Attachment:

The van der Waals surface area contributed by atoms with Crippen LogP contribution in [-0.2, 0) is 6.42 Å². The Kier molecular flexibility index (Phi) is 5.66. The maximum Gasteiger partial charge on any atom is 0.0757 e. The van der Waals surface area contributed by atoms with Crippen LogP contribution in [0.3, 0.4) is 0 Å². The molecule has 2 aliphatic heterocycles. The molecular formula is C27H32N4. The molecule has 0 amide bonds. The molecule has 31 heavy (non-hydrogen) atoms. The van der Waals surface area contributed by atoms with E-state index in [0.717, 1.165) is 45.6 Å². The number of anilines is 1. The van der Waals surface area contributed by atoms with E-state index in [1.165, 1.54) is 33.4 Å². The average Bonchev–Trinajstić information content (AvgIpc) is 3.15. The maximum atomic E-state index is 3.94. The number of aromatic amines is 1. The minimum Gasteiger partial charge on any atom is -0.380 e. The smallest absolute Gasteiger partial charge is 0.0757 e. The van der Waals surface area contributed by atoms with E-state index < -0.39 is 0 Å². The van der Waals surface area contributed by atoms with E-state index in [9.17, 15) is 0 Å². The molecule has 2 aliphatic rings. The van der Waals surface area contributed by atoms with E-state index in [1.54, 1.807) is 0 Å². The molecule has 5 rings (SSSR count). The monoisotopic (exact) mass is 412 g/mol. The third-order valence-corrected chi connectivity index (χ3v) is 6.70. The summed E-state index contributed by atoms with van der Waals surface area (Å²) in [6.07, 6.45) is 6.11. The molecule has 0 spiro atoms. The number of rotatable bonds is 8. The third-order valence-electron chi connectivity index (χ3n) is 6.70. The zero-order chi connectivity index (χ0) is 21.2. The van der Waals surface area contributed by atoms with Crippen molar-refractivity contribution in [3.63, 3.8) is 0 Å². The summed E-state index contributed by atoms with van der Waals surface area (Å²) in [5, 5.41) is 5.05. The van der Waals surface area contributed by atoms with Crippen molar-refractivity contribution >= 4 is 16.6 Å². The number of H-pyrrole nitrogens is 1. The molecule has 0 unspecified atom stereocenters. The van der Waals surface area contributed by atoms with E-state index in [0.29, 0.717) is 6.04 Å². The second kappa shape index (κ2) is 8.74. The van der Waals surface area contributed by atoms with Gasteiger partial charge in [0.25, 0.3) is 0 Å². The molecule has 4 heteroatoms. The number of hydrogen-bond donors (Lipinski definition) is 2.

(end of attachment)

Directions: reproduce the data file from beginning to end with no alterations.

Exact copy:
The van der Waals surface area contributed by atoms with Crippen LogP contribution in [-0.2, 0) is 6.42 Å². The Kier molecular flexibility index (Phi) is 5.66. The maximum Gasteiger partial charge on any atom is 0.0757 e. The van der Waals surface area contributed by atoms with Crippen LogP contribution in [0.3, 0.4) is 0 Å². The molecule has 2 aliphatic heterocycles. The molecular formula is C27H32N4. The molecule has 0 amide bonds. The molecule has 31 heavy (non-hydrogen) atoms. The van der Waals surface area contributed by atoms with E-state index in [0.717, 1.165) is 45.6 Å². The number of anilines is 1. The van der Waals surface area contributed by atoms with E-state index in [1.165, 1.54) is 33.4 Å². The average Bonchev–Trinajstić information content (AvgIpc) is 3.15. The maximum atomic E-state index is 3.94. The number of aromatic amines is 1. The minimum Gasteiger partial charge on any atom is -0.380 e. The smallest absolute Gasteiger partial charge is 0.0757 e. The van der Waals surface area contributed by atoms with E-state index < -0.39 is 0 Å². The van der Waals surface area contributed by atoms with E-state index in [9.17, 15) is 0 Å². The molecule has 2 aliphatic rings. The van der Waals surface area contributed by atoms with E-state index in [1.54, 1.807) is 0 Å². The molecule has 5 rings (SSSR count). The monoisotopic (exact) mass is 412 g/mol. The third-order valence-corrected chi connectivity index (χ3v) is 6.70. The summed E-state index contributed by atoms with van der Waals surface area (Å²) in [6.07, 6.45) is 6.11. The molecule has 0 spiro atoms. The number of rotatable bonds is 8. The third-order valence-electron chi connectivity index (χ3n) is 6.70. The zero-order chi connectivity index (χ0) is 21.2. The van der Waals surface area contributed by atoms with Crippen molar-refractivity contribution in [3.63, 3.8) is 0 Å². The summed E-state index contributed by atoms with van der Waals surface area (Å²) in [5, 5.41) is 5.05. The van der Waals surface area contributed by atoms with Crippen molar-refractivity contribution >= 4 is 16.6 Å². The number of H-pyrrole nitrogens is 1. The molecule has 0 unspecified atom stereocenters. The van der Waals surface area contributed by atoms with E-state index in [0.29, 0.717) is 6.04 Å². The second kappa shape index (κ2) is 8.74. The van der Waals surface area contributed by atoms with Gasteiger partial charge in [0.25, 0.3) is 0 Å². The molecule has 4 heteroatoms. The number of hydrogen-bond donors (Lipinski definition) is 2.